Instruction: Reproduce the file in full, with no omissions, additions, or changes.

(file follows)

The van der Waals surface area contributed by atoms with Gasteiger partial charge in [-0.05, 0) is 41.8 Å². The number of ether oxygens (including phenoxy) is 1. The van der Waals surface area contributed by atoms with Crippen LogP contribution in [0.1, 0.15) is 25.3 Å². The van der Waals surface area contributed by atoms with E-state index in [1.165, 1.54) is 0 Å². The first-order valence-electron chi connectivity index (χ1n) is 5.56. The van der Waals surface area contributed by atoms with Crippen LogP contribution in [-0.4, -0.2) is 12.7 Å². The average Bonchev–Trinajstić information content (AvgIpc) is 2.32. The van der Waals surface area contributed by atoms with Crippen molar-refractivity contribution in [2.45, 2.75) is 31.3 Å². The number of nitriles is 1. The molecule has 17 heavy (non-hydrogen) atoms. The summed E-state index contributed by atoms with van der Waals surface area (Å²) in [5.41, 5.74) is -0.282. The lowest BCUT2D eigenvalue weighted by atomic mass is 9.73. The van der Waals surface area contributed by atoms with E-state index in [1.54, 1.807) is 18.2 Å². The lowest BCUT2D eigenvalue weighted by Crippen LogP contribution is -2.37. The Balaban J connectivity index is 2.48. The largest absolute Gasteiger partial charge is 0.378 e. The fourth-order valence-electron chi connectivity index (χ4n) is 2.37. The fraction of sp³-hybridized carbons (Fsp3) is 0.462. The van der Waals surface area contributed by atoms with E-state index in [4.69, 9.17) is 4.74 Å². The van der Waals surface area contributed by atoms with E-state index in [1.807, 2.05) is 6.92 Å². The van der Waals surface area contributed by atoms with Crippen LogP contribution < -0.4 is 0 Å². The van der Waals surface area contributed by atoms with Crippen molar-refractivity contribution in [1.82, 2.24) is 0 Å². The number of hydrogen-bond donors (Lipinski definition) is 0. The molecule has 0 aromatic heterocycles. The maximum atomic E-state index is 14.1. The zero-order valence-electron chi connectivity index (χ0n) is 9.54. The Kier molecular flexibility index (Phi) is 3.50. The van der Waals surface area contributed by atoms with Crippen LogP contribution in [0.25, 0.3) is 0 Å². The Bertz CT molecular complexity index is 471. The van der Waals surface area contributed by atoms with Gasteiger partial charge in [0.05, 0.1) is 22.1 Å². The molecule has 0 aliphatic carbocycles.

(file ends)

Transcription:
The van der Waals surface area contributed by atoms with Gasteiger partial charge in [-0.05, 0) is 41.8 Å². The number of ether oxygens (including phenoxy) is 1. The van der Waals surface area contributed by atoms with Crippen LogP contribution in [0.1, 0.15) is 25.3 Å². The van der Waals surface area contributed by atoms with E-state index in [1.165, 1.54) is 0 Å². The first-order valence-electron chi connectivity index (χ1n) is 5.56. The van der Waals surface area contributed by atoms with Crippen LogP contribution in [-0.4, -0.2) is 12.7 Å². The average Bonchev–Trinajstić information content (AvgIpc) is 2.32. The van der Waals surface area contributed by atoms with Crippen molar-refractivity contribution in [2.45, 2.75) is 31.3 Å². The number of nitriles is 1. The molecule has 17 heavy (non-hydrogen) atoms. The summed E-state index contributed by atoms with van der Waals surface area (Å²) in [5.41, 5.74) is -0.282. The lowest BCUT2D eigenvalue weighted by atomic mass is 9.73. The van der Waals surface area contributed by atoms with E-state index in [1.54, 1.807) is 18.2 Å². The lowest BCUT2D eigenvalue weighted by Crippen LogP contribution is -2.37. The Balaban J connectivity index is 2.48. The largest absolute Gasteiger partial charge is 0.378 e. The fourth-order valence-electron chi connectivity index (χ4n) is 2.37. The fraction of sp³-hybridized carbons (Fsp3) is 0.462. The van der Waals surface area contributed by atoms with E-state index in [4.69, 9.17) is 4.74 Å². The van der Waals surface area contributed by atoms with E-state index in [1.807, 2.05) is 6.92 Å². The van der Waals surface area contributed by atoms with Crippen LogP contribution < -0.4 is 0 Å². The van der Waals surface area contributed by atoms with Crippen molar-refractivity contribution in [1.82, 2.24) is 0 Å². The number of hydrogen-bond donors (Lipinski definition) is 0. The molecule has 0 aromatic heterocycles. The maximum atomic E-state index is 14.1. The zero-order valence-electron chi connectivity index (χ0n) is 9.54. The Kier molecular flexibility index (Phi) is 3.50. The van der Waals surface area contributed by atoms with Crippen LogP contribution in [0.25, 0.3) is 0 Å². The Bertz CT molecular complexity index is 471. The van der Waals surface area contributed by atoms with Gasteiger partial charge in [0.05, 0.1) is 22.1 Å². The molecule has 0 aliphatic carbocycles.